Student guest post: The problem with listless listicles

Students in JOMC 457, Advanced Editing, are writing guest posts for this blog this semester. This is the eighth of those posts. Courtney Lindstrand is a senior journalism major specializing in editing and graphic design and an anthropology minor. She is the former editor in chief of Blue & White magazine and the co-president of the Carolina Association of Future Magazine Editors.

The listicle, a portmanteau of the words “list” and “article,” is an article format that has become ubiquitous on the Internet within the past few years. Sites like BuzzFeed and ThoughtCatalog subsist almost entirely off of this format of numbered and bulleted online journalism. Some argue that listicles aren’t journalism at all, but rather examples of lazy online blogging that undermine long-form and reported pieces that are trying to gain more traction on the Web.

Maybe somewhat ironically, I decided to take a quick look at listicles and subsequently organized my thoughts into a list-like format. Is my decision on how to format this blog post a testament to why listicles are actually awesome and here to stay forever? Read on and decide for yourself:

Why listicles are popular

They’re easily created: Listicle concepts are easily dreamed up. The author can simply pick a topic that is of interest to the readership (perhaps bacon for BuzzFeed or hairstyles for Cosmo and then slap a cardinal number on the number of relevant pictures or tips they can find on the subject.

They’re easily digested by the reader: The New Yorker recently analyzed the list trend and was able to conclude: “In the current media environment, a list is perfectly designed for our brain.” It’s not “work” for a reader to scroll through a listicle. They can easily skip over tips and images that do not interest them and move on to the next in line without missing a crucial part of the story.

Listicle headlines are a no-brainer: Listicle headlines are practically preformatted for editors. Marry the number of items in the list with a witticism about the subject at hand, and you’re golden. Additionally, these formulaic headlines practically beg the reader to click on them, especially if the topic is of particular interest to them. How could a sports-obsessed reader simply scroll over a link to the “Top 10 Touchdown Passes of All Time” on their Facebook News Feed? A: They can’t.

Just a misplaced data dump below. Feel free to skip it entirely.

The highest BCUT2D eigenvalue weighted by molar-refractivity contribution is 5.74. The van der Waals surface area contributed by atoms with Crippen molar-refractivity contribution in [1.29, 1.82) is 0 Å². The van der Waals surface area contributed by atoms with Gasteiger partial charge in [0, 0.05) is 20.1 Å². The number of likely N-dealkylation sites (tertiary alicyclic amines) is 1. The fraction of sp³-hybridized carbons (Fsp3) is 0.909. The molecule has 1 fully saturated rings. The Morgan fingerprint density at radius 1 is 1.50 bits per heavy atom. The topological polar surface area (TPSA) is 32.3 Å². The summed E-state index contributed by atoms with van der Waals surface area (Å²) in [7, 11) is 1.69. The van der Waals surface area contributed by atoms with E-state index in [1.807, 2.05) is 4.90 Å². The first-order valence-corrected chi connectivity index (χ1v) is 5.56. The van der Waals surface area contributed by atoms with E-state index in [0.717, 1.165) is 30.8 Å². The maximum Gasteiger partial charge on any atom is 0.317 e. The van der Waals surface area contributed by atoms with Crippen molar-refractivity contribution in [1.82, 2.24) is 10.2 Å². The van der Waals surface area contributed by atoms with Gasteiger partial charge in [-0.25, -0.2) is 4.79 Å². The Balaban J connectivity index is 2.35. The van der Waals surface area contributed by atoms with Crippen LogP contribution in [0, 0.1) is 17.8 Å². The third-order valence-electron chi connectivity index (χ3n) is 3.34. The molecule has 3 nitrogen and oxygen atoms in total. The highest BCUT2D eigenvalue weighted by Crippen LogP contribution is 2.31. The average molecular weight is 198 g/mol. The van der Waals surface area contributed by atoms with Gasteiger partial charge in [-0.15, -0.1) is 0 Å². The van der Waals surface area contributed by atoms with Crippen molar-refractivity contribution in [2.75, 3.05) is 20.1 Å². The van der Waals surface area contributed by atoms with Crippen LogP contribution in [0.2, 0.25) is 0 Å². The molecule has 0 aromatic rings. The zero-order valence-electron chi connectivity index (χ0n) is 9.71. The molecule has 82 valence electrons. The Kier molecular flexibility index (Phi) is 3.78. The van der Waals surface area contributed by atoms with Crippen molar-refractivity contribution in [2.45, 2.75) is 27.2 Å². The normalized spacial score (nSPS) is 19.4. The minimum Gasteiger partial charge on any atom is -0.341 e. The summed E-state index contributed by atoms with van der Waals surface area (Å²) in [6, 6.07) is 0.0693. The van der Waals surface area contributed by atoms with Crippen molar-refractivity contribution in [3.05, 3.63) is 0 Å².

How listicles can be problematic

They can lack journalistic integrity: There are a ton of listicles on the Web that definitely didn’t require any knowledge of journalistic standards to create (Looking at you, lists made entirely of photos of cats). These can be problematic because they can take attention away from lists that are well reported and took a significant amount of time and resources to put together.

They can shorten reader’s attention spans: A reader who just got through a 50-image list of cute animals may not be so willing to dive into a six-page feature story. Long-form journalism requires more of a commitment of the reader’s time and brainpower than a lightning-quick scroll down the page. While we want to give the readers what they want, we can’t forget to also give the readers what they need.

Irrelevant headlines: When coming up with a listicle headline, it can be easy to get carried away on a mission to make the list as “clickable” as possible. Editors have to be careful to be sure the headline is relevant and accurate rather than a sensational sentence that will leave readers disappointed after reading the content.

How we can make listicles work

Listicles can serve as an introduction to a larger conversation: Breaking down a difficult-to-understand concept into a list format will help information become more digestible for the reader. The Washington Post’s popular post “9 questions about Syria you were too embarrassed to ask” from last year comes to mind. As readers feel more secure with the topic, they are more likely to follow it as it develops.

They can be reported with expert sources: Giving your readers access to an expert in a certain field is a valuable service. We are in a unique position as journalists to provide this service, and we should take advantage of that. If the best way to present the information you gleaned from these professionals is in a list format, that’s completely fine!

They can be an easy introduction into longer stories: As mentioned before, the list format makes information easier for the reader to take in. If applicable, a long-form piece can be broken down into this format to make the information less daunting to the reader. This concept can be likened to breaking information down into an alternative story format on a newspaper’s front page. Just like in print, a very long column of gray type on the Web simply isn’t palatable for the reader.

In summation, listicles aren’t going away. But online editors can hold their writers accountable and challenge them to keep articles written in list format smart with legitimate reporting. Putting thought and journalistic integrity into a listicle is not that difficult, and it’s an important part of keeping online journalism relevant.

That being said, if you happen to let a “20 Cute Puppies Wearing Hats” list slip on your personal blog every once and awhile … I won’t hate you for it.